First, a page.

] thereby exacerbating the problems of sustainability.
In order to address this problem it is essential to make individuals aware of the consequences of their behaviour and, especially, excessive consumption based on materialism. In order to do this one requires an insight into human motivation together with an appreciation of how this is affected by socialisation which is to be found in the disciplines of psychology and sociology respectively. A heroic claim, that would no doubt benefit from further elaboration, is that the discipline of marketing has the potential to integrate insights from these two disciplines, and also from economics, and synthesise them into a holistic explanation of “mutually satisfying exchange relationships” that would inform policy decisions with the potential to encourage the adoption of a sustainable, circular economy.
As to how this might be implemented the paper is silent, but it is immediately obvious that there is no magic “silver bullet/one size fits all” solution. Most of the world’s wealth is concentrated in affluent post-industrial economies which account for a small proportion of the world’s population. As a result of globalisation, the rest of the world is increasingly aware of a standard of living previously beyond their imagination. It is one to which they rightly aspire and do so by following the example set by their rich neighbours involving increased production that further depletes physical resources and damages the natural environment. A return to Adam Smith’s sense of moral purpose and enlightened self-interest would seem to suggest that if the benefits attributable to economic growth were distributed more equitably then we might be able to eliminate poverty with everyone enjoying an acceptable and sustainable standard of living.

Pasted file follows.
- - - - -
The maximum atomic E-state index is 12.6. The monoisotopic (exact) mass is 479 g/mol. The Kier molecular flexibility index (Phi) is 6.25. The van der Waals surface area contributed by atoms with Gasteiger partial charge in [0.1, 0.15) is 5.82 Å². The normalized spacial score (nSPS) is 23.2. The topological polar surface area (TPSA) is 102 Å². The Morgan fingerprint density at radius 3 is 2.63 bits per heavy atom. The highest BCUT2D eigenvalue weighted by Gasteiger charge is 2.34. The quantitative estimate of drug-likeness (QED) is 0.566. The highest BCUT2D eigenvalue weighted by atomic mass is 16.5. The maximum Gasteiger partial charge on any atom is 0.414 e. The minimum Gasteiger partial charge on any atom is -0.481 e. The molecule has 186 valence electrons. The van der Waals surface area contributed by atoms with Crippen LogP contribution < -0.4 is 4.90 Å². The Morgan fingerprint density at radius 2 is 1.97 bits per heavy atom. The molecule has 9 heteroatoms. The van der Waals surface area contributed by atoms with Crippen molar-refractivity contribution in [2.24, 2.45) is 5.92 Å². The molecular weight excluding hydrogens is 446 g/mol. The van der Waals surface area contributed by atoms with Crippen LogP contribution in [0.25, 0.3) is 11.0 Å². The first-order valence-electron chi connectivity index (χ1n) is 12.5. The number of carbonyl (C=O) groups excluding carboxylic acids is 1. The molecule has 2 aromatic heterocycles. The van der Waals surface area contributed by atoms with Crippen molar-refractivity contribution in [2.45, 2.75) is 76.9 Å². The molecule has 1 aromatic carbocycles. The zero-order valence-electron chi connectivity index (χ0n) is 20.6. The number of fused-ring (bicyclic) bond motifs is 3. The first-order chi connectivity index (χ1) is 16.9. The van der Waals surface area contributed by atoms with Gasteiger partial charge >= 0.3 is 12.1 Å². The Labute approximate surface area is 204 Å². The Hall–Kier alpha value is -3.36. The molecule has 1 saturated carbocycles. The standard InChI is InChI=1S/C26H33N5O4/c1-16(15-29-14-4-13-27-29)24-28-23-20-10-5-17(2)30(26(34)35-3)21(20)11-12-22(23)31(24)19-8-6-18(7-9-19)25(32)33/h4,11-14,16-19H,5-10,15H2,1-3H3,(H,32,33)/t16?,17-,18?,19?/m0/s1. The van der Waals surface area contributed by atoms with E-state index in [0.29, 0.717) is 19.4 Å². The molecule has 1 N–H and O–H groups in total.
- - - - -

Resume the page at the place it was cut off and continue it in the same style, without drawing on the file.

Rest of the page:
There is no simple or single answer to how this might be achieved. As a marketer, I believe that global, multinational corporations, whose operations generate more wealth than the GDP of many smaller national economies, have the skills and resources necessary to educate people in affluent economies to adopt a more sustainable lifestyle while, simultaneously, enabling persons at the “bottom of the pyramid” to break free from the poverty trap. To do so they will rely upon transformational marketing.